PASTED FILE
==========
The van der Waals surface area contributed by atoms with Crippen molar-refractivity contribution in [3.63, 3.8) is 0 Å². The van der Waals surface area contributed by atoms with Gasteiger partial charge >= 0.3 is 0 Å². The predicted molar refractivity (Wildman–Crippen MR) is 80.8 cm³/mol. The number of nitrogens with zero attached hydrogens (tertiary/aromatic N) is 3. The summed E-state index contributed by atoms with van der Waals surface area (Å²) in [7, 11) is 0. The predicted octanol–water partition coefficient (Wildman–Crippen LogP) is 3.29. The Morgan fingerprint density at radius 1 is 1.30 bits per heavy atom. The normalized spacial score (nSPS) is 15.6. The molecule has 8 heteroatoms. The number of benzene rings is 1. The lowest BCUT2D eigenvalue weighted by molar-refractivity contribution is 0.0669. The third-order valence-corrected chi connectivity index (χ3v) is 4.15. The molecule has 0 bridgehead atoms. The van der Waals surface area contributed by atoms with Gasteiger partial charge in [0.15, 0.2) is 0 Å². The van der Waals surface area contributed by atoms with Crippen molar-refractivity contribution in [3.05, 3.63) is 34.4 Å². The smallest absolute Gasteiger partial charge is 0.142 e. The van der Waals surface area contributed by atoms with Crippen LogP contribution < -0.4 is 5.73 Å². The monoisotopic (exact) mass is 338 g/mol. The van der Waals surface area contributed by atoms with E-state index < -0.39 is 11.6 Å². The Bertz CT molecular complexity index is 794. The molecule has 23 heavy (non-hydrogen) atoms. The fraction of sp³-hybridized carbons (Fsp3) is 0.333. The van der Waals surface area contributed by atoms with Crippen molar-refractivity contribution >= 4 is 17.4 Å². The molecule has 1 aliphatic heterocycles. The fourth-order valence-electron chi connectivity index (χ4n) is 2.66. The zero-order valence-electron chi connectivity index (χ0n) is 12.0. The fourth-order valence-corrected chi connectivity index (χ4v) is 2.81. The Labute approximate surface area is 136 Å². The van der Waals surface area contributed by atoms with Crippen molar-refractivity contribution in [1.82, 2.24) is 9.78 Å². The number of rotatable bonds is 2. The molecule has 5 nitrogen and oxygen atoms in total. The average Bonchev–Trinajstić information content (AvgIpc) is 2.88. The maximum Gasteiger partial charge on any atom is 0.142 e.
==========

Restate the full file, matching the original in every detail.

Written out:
The van der Waals surface area contributed by atoms with Crippen molar-refractivity contribution in [3.63, 3.8) is 0 Å². The van der Waals surface area contributed by atoms with Gasteiger partial charge >= 0.3 is 0 Å². The predicted molar refractivity (Wildman–Crippen MR) is 80.8 cm³/mol. The number of nitrogens with zero attached hydrogens (tertiary/aromatic N) is 3. The summed E-state index contributed by atoms with van der Waals surface area (Å²) in [7, 11) is 0. The predicted octanol–water partition coefficient (Wildman–Crippen LogP) is 3.29. The Morgan fingerprint density at radius 1 is 1.30 bits per heavy atom. The normalized spacial score (nSPS) is 15.6. The molecule has 8 heteroatoms. The number of benzene rings is 1. The lowest BCUT2D eigenvalue weighted by molar-refractivity contribution is 0.0669. The third-order valence-corrected chi connectivity index (χ3v) is 4.15. The molecule has 0 bridgehead atoms. The van der Waals surface area contributed by atoms with Gasteiger partial charge in [0.15, 0.2) is 0 Å². The van der Waals surface area contributed by atoms with Crippen molar-refractivity contribution in [3.05, 3.63) is 34.4 Å². The smallest absolute Gasteiger partial charge is 0.142 e. The van der Waals surface area contributed by atoms with Crippen LogP contribution < -0.4 is 5.73 Å². The monoisotopic (exact) mass is 338 g/mol. The van der Waals surface area contributed by atoms with E-state index < -0.39 is 11.6 Å². The Bertz CT molecular complexity index is 794. The molecule has 23 heavy (non-hydrogen) atoms. The fraction of sp³-hybridized carbons (Fsp3) is 0.333. The van der Waals surface area contributed by atoms with Crippen molar-refractivity contribution >= 4 is 17.4 Å². The molecule has 1 aliphatic heterocycles. The fourth-order valence-electron chi connectivity index (χ4n) is 2.66. The zero-order valence-electron chi connectivity index (χ0n) is 12.0. The fourth-order valence-corrected chi connectivity index (χ4v) is 2.81. The Labute approximate surface area is 136 Å². The van der Waals surface area contributed by atoms with Crippen molar-refractivity contribution in [1.82, 2.24) is 9.78 Å². The number of rotatable bonds is 2. The molecule has 5 nitrogen and oxygen atoms in total. The average Bonchev–Trinajstić information content (AvgIpc) is 2.88. The maximum Gasteiger partial charge on any atom is 0.142 e.